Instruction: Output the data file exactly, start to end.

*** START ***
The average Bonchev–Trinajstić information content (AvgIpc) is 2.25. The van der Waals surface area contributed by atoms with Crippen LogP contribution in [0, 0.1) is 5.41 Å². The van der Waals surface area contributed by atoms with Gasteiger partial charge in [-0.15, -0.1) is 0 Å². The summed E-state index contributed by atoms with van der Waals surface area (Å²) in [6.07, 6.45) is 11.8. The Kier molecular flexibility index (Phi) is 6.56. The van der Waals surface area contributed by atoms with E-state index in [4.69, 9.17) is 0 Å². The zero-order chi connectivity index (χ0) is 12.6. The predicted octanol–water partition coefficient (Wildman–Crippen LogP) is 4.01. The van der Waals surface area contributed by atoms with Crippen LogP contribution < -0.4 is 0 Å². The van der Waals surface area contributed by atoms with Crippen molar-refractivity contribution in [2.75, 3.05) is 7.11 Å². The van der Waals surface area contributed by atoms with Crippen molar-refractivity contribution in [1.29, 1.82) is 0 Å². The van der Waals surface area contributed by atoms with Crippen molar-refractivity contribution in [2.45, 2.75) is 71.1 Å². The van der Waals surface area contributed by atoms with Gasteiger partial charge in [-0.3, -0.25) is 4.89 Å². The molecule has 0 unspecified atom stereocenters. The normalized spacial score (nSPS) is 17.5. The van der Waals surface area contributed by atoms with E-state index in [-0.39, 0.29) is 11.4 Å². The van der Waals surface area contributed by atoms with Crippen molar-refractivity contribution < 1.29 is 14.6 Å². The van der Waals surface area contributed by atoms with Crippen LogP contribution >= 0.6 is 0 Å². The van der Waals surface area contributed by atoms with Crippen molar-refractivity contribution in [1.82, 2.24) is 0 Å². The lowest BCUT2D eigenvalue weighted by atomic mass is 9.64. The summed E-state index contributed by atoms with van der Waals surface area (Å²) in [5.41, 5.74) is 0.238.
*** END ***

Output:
The average Bonchev–Trinajstić information content (AvgIpc) is 2.25. The van der Waals surface area contributed by atoms with Crippen LogP contribution in [0, 0.1) is 5.41 Å². The van der Waals surface area contributed by atoms with Gasteiger partial charge in [-0.15, -0.1) is 0 Å². The summed E-state index contributed by atoms with van der Waals surface area (Å²) in [6.07, 6.45) is 11.8. The Kier molecular flexibility index (Phi) is 6.56. The van der Waals surface area contributed by atoms with E-state index in [4.69, 9.17) is 0 Å². The zero-order chi connectivity index (χ0) is 12.6. The predicted octanol–water partition coefficient (Wildman–Crippen LogP) is 4.01. The van der Waals surface area contributed by atoms with Crippen LogP contribution < -0.4 is 0 Å². The van der Waals surface area contributed by atoms with Crippen molar-refractivity contribution in [2.75, 3.05) is 7.11 Å². The van der Waals surface area contributed by atoms with Crippen molar-refractivity contribution in [1.29, 1.82) is 0 Å². The van der Waals surface area contributed by atoms with Crippen molar-refractivity contribution in [2.45, 2.75) is 71.1 Å². The van der Waals surface area contributed by atoms with Gasteiger partial charge in [-0.3, -0.25) is 4.89 Å². The molecule has 0 unspecified atom stereocenters. The normalized spacial score (nSPS) is 17.5. The van der Waals surface area contributed by atoms with E-state index in [-0.39, 0.29) is 11.4 Å². The van der Waals surface area contributed by atoms with Crippen molar-refractivity contribution < 1.29 is 14.6 Å². The van der Waals surface area contributed by atoms with Crippen LogP contribution >= 0.6 is 0 Å². The van der Waals surface area contributed by atoms with Crippen molar-refractivity contribution in [1.82, 2.24) is 0 Å². The lowest BCUT2D eigenvalue weighted by atomic mass is 9.64. The summed E-state index contributed by atoms with van der Waals surface area (Å²) in [5.41, 5.74) is 0.238.